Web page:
Immigrants want to take part in the census, a basic exercise in our democracy. But many are afraid.
Leaders of four of the nation’s most prominent philanthropies have committed $20 million in new money to a $43 million effort to ensure a complete and accurate tally in the 2020 census — and are publicly calling on their philanthropy peers to provide an additional $10 million for a total of $73 million.
The 2020 census has put many foundations on a state of high alert. Getting an accurate count on the census is important because the data collected is used to determine not only representation in Congress, but also the destination of federal dollars.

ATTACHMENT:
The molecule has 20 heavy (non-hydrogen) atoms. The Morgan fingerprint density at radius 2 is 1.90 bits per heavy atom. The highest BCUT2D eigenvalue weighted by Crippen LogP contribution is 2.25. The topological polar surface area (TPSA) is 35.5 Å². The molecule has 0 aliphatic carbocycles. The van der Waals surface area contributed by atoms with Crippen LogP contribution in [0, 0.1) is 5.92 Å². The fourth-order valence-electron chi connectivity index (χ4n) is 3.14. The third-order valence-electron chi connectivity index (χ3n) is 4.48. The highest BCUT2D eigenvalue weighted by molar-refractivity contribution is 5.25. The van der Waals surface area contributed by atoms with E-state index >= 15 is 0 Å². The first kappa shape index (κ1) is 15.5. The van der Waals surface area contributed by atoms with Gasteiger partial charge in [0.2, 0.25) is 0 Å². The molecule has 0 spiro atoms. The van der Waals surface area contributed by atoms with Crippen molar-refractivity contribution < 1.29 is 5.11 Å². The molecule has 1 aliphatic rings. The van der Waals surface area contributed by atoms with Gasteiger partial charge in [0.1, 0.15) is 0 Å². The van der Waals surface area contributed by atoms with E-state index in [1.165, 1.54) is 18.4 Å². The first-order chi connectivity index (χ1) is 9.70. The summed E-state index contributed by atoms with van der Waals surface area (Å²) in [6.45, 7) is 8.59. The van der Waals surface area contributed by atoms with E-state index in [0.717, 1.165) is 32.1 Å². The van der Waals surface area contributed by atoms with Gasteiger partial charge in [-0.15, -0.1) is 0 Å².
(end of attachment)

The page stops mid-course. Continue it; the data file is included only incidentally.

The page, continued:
These reports are the first two of a planned six on the consequences of adding the citizenship question to Census 2020 and other barriers to a complete count.
Members of the Democracy Funders Collaborative Census Subgroup will be presenting their findings from get-out-the-count messaging research they conducted to identify messages that resonate with hard-to-count communities.
The Counting for Dollars program aims to understand the extent to which domestic financial assistance programs will rely on data from the 2020 Census to distribute federal monies to state, localities and households across the nation, and the impact of the accuracy of the 2020 Census on the geographic distribution of federal funds.